Theorizing the European Union: Realist, Intergovernmentalist and Institutionalist Approaches
31 Pages Posted: 9 Jun 2010
Date Written: June 9, 2010
For many years, theoretical approaches to the study of the European Union were dominated by theories of international relations. This chapter examines a body of theories – realism, intergovernmentalism, liberal intergovernmentalism, and rational-choice institutionalism – that together represent a distinctive family of approaches to the study of the EU. While these various theories are often depicted, correctly, as rivals, they share an intellectual starting point in international relations, as well as two common core assumptions, namely (1) the initial primacy and ongoing centrality of states in EU politics, and (2) the assumption that those states (and other actors) behave as utility-maximizing rational actors.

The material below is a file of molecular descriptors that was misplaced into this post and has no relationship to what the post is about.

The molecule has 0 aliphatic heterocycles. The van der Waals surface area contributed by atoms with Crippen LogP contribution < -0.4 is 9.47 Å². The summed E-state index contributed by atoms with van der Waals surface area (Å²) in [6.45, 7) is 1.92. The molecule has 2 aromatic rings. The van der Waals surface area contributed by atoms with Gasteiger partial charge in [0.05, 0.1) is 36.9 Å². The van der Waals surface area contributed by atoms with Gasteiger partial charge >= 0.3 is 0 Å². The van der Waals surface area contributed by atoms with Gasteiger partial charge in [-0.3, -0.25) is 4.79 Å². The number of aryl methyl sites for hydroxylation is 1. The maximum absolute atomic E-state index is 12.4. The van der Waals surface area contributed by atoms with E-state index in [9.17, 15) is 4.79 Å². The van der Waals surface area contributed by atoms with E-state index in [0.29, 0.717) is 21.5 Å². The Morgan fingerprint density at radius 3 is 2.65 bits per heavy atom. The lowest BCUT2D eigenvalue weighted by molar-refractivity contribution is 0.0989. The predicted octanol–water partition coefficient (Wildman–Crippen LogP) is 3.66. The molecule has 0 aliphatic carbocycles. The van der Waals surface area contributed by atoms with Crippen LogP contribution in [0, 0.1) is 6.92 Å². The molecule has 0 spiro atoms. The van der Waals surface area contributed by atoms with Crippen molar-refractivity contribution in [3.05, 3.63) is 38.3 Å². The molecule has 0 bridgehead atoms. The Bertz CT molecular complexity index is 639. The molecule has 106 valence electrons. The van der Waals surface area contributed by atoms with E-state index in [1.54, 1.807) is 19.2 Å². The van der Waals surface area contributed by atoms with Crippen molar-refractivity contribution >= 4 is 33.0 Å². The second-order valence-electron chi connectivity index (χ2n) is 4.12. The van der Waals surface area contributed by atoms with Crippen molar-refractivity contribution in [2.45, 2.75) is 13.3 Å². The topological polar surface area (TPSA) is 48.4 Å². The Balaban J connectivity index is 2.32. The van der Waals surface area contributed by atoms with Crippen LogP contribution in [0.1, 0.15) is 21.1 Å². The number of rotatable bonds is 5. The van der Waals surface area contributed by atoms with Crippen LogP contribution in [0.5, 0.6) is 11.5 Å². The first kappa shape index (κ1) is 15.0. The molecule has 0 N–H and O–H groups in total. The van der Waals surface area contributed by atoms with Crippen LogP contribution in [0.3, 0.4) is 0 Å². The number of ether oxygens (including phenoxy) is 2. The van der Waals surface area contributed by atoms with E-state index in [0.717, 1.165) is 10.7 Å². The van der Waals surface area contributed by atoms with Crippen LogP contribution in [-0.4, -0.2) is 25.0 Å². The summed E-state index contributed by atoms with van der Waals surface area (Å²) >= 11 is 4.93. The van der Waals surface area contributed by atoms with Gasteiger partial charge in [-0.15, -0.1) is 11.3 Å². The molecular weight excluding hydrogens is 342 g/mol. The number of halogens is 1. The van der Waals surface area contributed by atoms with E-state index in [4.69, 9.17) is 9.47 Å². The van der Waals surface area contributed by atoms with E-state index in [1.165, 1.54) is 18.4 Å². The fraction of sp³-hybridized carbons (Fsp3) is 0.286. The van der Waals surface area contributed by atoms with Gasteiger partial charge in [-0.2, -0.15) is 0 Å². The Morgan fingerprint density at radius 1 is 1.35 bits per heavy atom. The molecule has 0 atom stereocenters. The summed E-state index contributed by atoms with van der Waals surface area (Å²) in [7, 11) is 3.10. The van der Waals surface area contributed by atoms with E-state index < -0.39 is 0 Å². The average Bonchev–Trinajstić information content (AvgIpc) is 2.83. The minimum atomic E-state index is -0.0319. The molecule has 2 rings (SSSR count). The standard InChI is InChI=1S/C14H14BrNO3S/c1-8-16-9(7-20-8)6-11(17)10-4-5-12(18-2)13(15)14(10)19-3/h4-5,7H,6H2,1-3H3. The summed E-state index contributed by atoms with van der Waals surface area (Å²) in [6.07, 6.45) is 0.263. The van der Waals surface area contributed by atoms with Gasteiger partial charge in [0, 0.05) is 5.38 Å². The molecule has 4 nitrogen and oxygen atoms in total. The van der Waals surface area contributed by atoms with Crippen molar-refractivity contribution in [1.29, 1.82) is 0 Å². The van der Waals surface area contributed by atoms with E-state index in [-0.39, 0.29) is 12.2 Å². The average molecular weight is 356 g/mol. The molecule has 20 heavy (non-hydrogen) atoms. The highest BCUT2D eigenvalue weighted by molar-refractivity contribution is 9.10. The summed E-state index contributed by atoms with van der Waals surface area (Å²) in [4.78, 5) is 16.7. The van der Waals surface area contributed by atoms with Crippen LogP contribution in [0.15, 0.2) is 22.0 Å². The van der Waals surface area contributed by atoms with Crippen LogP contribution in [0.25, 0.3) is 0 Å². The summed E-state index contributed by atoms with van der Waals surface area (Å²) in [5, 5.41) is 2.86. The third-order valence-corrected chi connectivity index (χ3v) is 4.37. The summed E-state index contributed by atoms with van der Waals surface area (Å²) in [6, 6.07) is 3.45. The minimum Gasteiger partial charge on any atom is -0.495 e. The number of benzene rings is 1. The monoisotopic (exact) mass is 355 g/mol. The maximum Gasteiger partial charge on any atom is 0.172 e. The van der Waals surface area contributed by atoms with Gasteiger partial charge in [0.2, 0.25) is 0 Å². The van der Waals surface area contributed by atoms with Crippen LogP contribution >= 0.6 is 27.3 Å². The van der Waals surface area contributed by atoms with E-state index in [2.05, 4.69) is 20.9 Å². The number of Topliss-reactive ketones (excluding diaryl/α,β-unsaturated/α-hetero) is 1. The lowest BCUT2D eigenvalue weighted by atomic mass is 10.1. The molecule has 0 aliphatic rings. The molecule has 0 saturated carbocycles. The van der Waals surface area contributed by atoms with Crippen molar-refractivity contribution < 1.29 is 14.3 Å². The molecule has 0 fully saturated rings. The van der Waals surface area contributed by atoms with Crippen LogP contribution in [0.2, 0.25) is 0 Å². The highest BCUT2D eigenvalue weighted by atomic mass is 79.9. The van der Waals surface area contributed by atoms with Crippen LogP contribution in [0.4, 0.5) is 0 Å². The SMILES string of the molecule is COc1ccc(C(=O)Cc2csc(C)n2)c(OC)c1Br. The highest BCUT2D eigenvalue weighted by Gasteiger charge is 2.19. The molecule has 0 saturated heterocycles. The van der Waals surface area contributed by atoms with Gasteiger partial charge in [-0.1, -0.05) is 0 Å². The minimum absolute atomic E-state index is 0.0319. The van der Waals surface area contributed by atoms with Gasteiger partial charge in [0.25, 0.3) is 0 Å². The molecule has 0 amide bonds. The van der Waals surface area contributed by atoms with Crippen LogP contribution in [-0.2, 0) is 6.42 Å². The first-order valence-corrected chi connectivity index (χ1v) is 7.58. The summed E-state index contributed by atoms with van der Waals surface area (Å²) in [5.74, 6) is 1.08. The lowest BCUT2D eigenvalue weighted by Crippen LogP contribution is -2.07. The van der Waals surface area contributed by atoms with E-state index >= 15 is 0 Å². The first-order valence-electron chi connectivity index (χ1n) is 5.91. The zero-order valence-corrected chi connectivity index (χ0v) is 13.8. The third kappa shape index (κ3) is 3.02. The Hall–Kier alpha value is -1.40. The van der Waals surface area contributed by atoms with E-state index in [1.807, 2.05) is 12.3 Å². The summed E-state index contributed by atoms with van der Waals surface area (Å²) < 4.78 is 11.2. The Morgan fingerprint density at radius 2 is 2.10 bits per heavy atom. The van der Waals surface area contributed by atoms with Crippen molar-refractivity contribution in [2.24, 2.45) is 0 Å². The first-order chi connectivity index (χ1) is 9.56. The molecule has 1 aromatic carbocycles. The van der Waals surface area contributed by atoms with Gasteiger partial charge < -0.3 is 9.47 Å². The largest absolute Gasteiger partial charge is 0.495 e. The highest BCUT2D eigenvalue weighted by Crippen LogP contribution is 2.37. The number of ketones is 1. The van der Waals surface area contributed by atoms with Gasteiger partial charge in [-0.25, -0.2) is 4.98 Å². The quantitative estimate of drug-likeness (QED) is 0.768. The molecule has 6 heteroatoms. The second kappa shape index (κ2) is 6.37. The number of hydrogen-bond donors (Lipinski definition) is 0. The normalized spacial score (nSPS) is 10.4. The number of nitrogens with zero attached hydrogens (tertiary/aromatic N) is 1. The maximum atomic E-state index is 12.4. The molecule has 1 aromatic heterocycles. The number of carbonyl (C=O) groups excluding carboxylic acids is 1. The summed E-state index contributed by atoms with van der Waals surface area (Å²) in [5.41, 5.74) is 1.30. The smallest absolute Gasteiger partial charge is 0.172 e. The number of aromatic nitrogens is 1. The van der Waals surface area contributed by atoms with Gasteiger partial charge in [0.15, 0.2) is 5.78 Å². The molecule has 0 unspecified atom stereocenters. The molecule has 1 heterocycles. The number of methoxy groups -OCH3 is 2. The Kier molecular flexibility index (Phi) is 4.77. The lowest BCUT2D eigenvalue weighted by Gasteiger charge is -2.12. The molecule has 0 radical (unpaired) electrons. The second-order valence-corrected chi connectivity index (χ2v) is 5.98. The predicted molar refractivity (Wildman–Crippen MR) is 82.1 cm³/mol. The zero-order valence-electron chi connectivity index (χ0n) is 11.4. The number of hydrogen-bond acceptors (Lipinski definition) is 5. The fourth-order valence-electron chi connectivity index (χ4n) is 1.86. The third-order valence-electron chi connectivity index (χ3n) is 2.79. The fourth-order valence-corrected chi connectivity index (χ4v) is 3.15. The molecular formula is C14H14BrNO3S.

Despite these common assumptions, the various theories reviewed in this chapter also differ on three other assumptions, namely (1) the nature and derivation of state preferences, (2) the severity of the international security environment, and (3) the significance of international institutions in shaping the interactions of states and creating potentially powerful supranational agents. These different assumptions, in turn, explain the primary differences in the predictions of each theory about the workings of EU politics and the process of European integration.
Finally, this chapter can also be read, not only as a typological argument, but also an intellectual history argument, tracing an intellectual progression in the literature from realism to intergovernmentalism to liberal intergovernmentalism to rational-choice institutionalism. While useful as a heuristic device, however, this intellectual history argument should not be confused with an evolutionary argument: the “later” theories have not replaced or subsumed “earlier” theories like realism, which have continued to develop in recent years and remain more or less viable as theories of European integration and EU politics.
Keywords: European Union, European integration, realism, liberal intergovernmentalism, institutionalism
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